China’s Credit Hole Seen Limiting 2014 Growth Prospects
China’s new credit probably fell by a record in the second half amid a crackdown on speculative lending, limiting prospects for economic expansion this year as policy makers focus on controlling financial risks.
The broadest measure, aggregate financing, was 7.1 trillion yuan ($1.2 trillion) based on published figures plus economists’ median estimate for December data due in coming days. That would be about 931 billion yuan less than in July-to-December 2012, the largest drop in figures going back to 2002.
China’s leaders are set to be tested in their willingness to sacrifice economic growth to tame a record debt buildup that’s evoked comparisons to Japan before its lost decade. Money-market cash crunches in June and December highlighted President Xi Jinping’s efforts to rein in borrowing after a $1.7 trillion first-half increase in aggregate financing.
“Their focus is more about containing debt growth,” said Yao Wei, China economist at Societe Generale SA in Hong Kong. “Sometime over the course of 2014 they will realize the slowdown, the deceleration, is worse than expected and they will loosen their stance a little bit.”
China’s economy probably grew 7.6 percent in 2013, the State Council said last month. That would tie 1999’s pace as the lowest since 1990 and be just above the 7.5 percent growth goal for the year. Analysts surveyed by Bloomberg News last month see a 7.4 percent expansion in 2014.
“For the sake of long-term sustainability, China should endure further growth deceleration than we are seeing now,” Yao said.
Estimates for December’s aggregate financing from 13 economists range from 1.04 trillion yuan to 1.5 trillion yuan, with a median of 1.15 trillion yuan, and compare with 1.63 trillion yuan a year earlier.
China’s cabinet, led by Premier Li Keqiang, has imposed new controls on the multi-trillion-dollar shadow-banking industry with an order that targets off-the-books loans and shores up enforcement of current rules, three people familiar with the matter said this week. Last week, the National Audit Office reported that local-government debt including contingent liabilities swelled to a record 17.9 trillion yuan as of June.
Shadow financing poses risks both to the system as a whole and to individual lenders and borrowers. In the city of Tangshan in northern Hebei province last week, Zhao Ge said he’s concerned he may lose part of the 1 million yuan he loaned to a steel plant has been idle for more than a year. The government dismantled its furnace in a capacity-reduction campaign in late November.
“When I loaned the plant money, I didn’t think too much about the risks -- I thought about the 2 percent monthly interest,” said Zhao, who gave his age as “almost 50.” “So far about a third of my principal has been paid back, but the remaining two-thirds is in danger.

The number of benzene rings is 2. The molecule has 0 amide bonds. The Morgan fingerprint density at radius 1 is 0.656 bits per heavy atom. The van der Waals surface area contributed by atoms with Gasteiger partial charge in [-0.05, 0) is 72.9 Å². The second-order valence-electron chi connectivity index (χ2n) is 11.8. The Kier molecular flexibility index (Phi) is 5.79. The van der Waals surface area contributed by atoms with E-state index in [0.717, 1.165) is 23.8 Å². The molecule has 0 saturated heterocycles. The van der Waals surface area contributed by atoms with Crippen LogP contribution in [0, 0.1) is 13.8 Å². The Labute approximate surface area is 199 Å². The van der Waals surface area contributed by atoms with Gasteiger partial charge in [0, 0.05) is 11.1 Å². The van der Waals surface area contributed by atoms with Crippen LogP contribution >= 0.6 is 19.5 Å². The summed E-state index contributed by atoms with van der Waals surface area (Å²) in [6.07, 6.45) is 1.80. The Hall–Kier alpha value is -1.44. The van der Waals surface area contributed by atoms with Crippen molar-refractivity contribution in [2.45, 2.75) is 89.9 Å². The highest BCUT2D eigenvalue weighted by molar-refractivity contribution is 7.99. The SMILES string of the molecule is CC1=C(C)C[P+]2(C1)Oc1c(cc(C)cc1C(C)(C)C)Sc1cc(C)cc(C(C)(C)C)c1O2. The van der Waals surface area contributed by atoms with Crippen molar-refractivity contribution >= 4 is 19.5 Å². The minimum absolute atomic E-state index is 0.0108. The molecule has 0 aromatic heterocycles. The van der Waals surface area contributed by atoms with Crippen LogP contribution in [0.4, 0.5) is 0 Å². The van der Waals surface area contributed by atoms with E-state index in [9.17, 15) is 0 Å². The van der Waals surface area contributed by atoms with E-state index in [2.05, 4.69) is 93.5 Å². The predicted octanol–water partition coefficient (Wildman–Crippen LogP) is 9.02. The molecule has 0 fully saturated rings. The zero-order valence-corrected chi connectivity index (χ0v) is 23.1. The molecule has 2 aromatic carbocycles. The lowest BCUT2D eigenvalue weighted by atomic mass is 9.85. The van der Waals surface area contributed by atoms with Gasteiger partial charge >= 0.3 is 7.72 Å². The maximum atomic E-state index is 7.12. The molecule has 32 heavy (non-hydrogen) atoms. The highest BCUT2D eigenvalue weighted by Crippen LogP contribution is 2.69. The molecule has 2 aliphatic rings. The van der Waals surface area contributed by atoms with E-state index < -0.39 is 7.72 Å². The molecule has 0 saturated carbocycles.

The People’s Bank of China may report that new local-currency loans were 575 billion yuan in December, based on analysts’ median estimate, up from 454 billion yuan a year earlier.
The broader decline in second-half new credit was the result of having fewer projects to support, said Jimmy Zhu, an economist at FXPrimus Ltd. in Singapore. ‘‘In August and September of 2012, there was nearly a hard landing,” Zhu said. The policies to aid the economy in the second half of 2013 weren’t as significant, he said.
System-wide credit growth, as measured by the outstanding level of aggregate financing, may slow to 16.5 percent at the end of 2014 from 18.8 percent in 2013, Bank of America Corp. said in a Jan. 6 report.
“Though we don’t expect a nationwide debt and banking crisis, we believe the chance of some bond and trust loan defaults will rise significantly in 2014,” economists led by Lu Ting in Hong Kong wrote. “The government may also need some defaults to develop a more disciplined financial market.”
Record debt threatens to trigger a financial crisis in China, as liabilities at non-financial companies may rise to more than 150 percent of gross domestic product in 2014, according to Haitong Securities Co.
China will probably see a relatively lengthy cash squeeze in 2014, on local governments’ needs and increasing demand for housing credit, Yi Xianrong, a researcher at the government’s Chinese Academy of Social Sciences, wrote in an article published in yesterday’s Securities Daily.
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